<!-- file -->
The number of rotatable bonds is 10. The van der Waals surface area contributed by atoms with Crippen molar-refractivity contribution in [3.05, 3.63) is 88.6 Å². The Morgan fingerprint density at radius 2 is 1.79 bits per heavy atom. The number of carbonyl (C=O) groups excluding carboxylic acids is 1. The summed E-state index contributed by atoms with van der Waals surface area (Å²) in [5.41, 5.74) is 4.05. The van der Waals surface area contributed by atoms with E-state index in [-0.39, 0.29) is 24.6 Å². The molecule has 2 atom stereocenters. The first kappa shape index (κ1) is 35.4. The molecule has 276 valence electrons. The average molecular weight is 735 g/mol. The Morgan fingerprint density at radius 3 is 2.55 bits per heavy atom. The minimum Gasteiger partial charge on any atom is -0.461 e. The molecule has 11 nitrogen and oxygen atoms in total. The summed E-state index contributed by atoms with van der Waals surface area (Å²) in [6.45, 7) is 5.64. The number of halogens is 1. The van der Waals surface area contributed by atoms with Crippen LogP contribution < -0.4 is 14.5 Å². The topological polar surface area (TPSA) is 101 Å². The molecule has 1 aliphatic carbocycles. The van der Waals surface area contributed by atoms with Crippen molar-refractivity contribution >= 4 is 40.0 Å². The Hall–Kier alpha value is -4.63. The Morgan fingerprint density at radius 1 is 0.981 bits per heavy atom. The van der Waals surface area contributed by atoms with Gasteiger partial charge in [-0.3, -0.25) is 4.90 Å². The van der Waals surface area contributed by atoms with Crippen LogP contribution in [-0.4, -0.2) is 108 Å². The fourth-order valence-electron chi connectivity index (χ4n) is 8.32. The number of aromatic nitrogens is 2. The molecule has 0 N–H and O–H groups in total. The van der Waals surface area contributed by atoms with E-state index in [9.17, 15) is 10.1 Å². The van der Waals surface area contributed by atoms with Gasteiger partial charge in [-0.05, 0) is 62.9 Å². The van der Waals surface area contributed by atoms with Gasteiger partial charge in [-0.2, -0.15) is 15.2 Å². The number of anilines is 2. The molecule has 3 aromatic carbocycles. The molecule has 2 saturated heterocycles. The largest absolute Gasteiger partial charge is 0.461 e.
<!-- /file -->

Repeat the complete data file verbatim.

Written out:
The number of rotatable bonds is 10. The van der Waals surface area contributed by atoms with Crippen molar-refractivity contribution in [3.05, 3.63) is 88.6 Å². The Morgan fingerprint density at radius 2 is 1.79 bits per heavy atom. The number of carbonyl (C=O) groups excluding carboxylic acids is 1. The summed E-state index contributed by atoms with van der Waals surface area (Å²) in [5.41, 5.74) is 4.05. The van der Waals surface area contributed by atoms with E-state index in [-0.39, 0.29) is 24.6 Å². The molecule has 2 atom stereocenters. The first kappa shape index (κ1) is 35.4. The molecule has 276 valence electrons. The average molecular weight is 735 g/mol. The Morgan fingerprint density at radius 3 is 2.55 bits per heavy atom. The minimum Gasteiger partial charge on any atom is -0.461 e. The molecule has 11 nitrogen and oxygen atoms in total. The summed E-state index contributed by atoms with van der Waals surface area (Å²) in [6.45, 7) is 5.64. The number of halogens is 1. The van der Waals surface area contributed by atoms with Crippen LogP contribution < -0.4 is 14.5 Å². The topological polar surface area (TPSA) is 101 Å². The molecule has 1 aliphatic carbocycles. The van der Waals surface area contributed by atoms with Crippen molar-refractivity contribution >= 4 is 40.0 Å². The Hall–Kier alpha value is -4.63. The Morgan fingerprint density at radius 1 is 0.981 bits per heavy atom. The van der Waals surface area contributed by atoms with Gasteiger partial charge in [-0.3, -0.25) is 4.90 Å². The van der Waals surface area contributed by atoms with Crippen LogP contribution in [-0.4, -0.2) is 108 Å². The fourth-order valence-electron chi connectivity index (χ4n) is 8.32. The number of aromatic nitrogens is 2. The molecule has 0 N–H and O–H groups in total. The van der Waals surface area contributed by atoms with E-state index in [9.17, 15) is 10.1 Å². The van der Waals surface area contributed by atoms with Gasteiger partial charge in [-0.05, 0) is 62.9 Å². The van der Waals surface area contributed by atoms with Gasteiger partial charge in [-0.2, -0.15) is 15.2 Å². The number of anilines is 2. The molecule has 3 aromatic carbocycles. The molecule has 2 saturated heterocycles. The largest absolute Gasteiger partial charge is 0.461 e.